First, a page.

- Air: Break in with special updates. Return to regular programming after updates.
Examples: Severe storm warnings, large fires/forest fires with smoke and potential threat, major crimes with potential threat,isolated civil disturbance, local but minor earthquake.* If emergency is outside Missoula, urge listeners to access local broadcast station for news & information.
Emergency Level Four
High response level
Break format, use extra staff
High urgency, wide impact or concern
Serious situation requiring extensive but not ongoing coverage
- Assess: Situation qualifies if “yes” is the answer to these questions: Is the emergency in Missoula?* Is KUFM on the air? Does the emergency directly affect many people(more than 100)? Are the effects severe? Does public interest or curiosity override most other programming options? Is the emergency or its aftermath continuing? Can we sustain extended coverage?
- Mobilize: News Director and/or Program Director assess response. News Director makes assignments. News anchor provides special updates as soon as possible. All news reporters check in for duty.
- Air: Break in with special updates. Mount extended coverage regardless of format.
Examples: Significant natural disasters, singular events with widespread casualties, riots, war or military attack or major event with widespread implications or overriding public concern.* If event is outside Missoula, direct listeners to tune to their local broadcast stations for news and information.
Emergency Level Five
Highest response level
Break format, use all staff
Extreme urgency, disastrous situation with widespread impact
Events require ongoing coverage
- Assess: Situation qualifies if “yes” is the answer to these questions: Is the emergency in Missoula?* Is KUFM on the air? Does the emergency directly affect most or all people in Missoula? Are the effects severe or momentous? Is the emergency or its aftermath continuing? Does public interest or curiosity override all other programming options? Can we deploy all available resources to support coverage? Can we sustain nonstop coverage?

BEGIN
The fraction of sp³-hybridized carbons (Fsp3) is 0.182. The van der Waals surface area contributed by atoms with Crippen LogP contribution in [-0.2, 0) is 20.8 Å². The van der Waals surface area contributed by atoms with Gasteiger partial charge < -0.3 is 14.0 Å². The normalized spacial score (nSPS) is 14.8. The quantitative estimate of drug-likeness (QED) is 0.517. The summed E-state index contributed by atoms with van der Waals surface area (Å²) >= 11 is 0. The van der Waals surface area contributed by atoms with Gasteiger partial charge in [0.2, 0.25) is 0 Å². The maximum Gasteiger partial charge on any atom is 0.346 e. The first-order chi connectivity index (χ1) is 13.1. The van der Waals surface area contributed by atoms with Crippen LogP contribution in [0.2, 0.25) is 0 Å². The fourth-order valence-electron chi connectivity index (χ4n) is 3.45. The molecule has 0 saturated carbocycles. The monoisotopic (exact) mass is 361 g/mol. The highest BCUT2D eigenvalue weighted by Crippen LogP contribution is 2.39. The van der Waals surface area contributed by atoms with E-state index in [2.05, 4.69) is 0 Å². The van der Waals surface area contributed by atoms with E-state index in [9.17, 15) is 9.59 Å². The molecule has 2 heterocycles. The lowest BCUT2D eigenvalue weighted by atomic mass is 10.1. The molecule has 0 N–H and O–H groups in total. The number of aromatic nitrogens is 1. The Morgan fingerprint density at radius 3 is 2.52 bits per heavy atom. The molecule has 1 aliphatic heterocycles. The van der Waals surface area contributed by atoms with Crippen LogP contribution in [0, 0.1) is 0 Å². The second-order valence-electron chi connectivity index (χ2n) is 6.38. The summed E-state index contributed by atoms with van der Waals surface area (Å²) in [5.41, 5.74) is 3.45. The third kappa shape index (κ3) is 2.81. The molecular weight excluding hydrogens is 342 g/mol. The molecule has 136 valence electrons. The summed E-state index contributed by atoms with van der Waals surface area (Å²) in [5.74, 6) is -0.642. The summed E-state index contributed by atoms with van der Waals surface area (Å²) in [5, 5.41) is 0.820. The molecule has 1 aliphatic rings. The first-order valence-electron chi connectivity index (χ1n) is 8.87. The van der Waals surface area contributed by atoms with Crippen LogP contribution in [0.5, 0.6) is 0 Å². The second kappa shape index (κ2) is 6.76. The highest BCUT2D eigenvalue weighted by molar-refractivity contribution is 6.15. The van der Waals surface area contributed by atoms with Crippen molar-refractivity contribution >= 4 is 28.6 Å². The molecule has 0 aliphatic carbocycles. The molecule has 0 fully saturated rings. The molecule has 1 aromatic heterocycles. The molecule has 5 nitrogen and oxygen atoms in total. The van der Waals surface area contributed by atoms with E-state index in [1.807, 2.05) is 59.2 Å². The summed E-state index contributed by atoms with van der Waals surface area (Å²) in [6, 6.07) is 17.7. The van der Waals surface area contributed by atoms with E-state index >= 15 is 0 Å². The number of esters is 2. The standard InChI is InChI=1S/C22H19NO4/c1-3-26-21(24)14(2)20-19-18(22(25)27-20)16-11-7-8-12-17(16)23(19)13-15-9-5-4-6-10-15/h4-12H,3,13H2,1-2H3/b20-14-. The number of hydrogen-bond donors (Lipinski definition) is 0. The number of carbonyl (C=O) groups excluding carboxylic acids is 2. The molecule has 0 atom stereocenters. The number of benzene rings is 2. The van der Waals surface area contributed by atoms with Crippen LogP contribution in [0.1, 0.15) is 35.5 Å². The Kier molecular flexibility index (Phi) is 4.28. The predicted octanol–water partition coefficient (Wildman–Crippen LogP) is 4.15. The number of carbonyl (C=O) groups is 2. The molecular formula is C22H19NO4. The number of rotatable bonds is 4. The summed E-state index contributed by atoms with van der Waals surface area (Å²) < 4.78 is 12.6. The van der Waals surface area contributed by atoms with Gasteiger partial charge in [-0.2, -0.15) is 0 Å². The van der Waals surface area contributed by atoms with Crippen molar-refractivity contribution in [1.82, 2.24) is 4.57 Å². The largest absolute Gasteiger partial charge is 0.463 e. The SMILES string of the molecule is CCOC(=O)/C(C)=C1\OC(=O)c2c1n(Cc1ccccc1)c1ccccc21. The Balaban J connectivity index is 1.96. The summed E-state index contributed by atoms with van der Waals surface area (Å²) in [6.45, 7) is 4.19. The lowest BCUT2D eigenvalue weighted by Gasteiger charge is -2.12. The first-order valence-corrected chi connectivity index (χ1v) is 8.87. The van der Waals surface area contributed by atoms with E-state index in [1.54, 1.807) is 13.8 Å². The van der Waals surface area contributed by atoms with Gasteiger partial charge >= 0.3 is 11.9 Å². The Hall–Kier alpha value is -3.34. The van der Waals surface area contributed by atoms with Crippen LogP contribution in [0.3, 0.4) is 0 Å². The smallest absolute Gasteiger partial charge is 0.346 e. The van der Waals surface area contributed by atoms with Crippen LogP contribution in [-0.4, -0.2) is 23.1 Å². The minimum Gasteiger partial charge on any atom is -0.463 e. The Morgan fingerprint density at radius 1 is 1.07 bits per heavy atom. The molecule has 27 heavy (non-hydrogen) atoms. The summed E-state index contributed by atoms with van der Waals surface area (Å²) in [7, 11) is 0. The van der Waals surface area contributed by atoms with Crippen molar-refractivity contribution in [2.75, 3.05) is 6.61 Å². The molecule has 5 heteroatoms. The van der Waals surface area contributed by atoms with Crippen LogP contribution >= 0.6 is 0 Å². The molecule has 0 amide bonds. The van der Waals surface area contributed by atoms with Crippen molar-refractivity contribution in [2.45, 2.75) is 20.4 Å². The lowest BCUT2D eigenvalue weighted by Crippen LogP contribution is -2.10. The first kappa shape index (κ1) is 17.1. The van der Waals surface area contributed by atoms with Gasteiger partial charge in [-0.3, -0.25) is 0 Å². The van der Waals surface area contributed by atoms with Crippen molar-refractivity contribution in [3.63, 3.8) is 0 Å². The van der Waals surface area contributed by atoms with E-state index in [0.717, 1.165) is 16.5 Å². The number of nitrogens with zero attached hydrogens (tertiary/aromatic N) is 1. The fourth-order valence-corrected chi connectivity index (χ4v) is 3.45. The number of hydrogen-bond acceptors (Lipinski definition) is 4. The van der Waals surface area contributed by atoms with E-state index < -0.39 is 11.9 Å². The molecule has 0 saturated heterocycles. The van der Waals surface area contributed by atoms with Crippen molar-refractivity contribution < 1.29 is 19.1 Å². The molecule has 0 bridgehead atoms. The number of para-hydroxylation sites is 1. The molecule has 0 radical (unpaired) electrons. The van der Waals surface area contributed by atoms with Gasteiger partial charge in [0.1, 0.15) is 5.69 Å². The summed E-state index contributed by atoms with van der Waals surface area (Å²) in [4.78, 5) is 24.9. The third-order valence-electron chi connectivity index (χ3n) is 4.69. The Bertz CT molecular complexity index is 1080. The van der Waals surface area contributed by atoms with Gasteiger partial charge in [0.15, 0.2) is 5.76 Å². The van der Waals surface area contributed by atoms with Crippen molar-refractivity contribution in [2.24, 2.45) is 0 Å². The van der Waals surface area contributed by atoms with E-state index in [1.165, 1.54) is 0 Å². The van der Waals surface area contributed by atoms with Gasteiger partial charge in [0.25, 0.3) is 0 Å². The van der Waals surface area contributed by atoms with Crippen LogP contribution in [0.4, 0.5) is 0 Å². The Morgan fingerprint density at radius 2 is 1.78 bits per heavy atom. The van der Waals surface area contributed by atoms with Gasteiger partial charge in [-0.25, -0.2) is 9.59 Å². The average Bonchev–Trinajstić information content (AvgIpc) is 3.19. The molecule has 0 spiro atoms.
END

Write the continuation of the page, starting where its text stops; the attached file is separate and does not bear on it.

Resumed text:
- Mobilize: News Director and/or Program Director and/or Station Manager assess response. News Director makes assignments. News anchor provides special updates. Air host announces frequent updates as provided by news department. All news reporters check in for duty. Extra staffing may be necessary.
- Air: Non-stop coverage
Examples: Catastrophic local natural disasters, unfolding event with major casualties or potential for casualties, widespread civil disturbance, war or attack or events of universal public concern.* If emergency is outside Missoula direct listeners to tune to local stations for news and information.
Staff Roles and Responsibilities
News Director (all levels): Lead authority on key decisions. Coordinates reporters in the newsroom and in the field. Run update of what we know and need to find out. On-site monitoring of standards and practices. Contact with Programming, Operations and other station departments.
News Anchor (all levels): Regular updates on what we know. Writes, tapes. May also serve as cost host on air with News Director, Air Host, Program Director.
Reporter (all levels): Does Q&As with news anchor. Contributes to frequent updates. Does voicers and live interviews from field. Provides tape from field. Provides phone tape from newsroom. Produces packaged spots from newsroom. Does quick turn-around features.
Program Director (levels 3-5): Controls access to airtime. Brings knowledge of programming. Supervises on-air announcers. Serves as liaison to NPR programming. Serves as liaison to Technical Director and Engineering.
Technical Director (levels 3-5): Provides technical support to on-air special programming. Supervises engineering staff in special operations required to support on-air effort.
Host (levels 4-5): Reads news. Provides air presence. Provides continuity. Handles conversations with reporters, experts and callers.
Other staff: Provides logistical support for staff involved in coverage.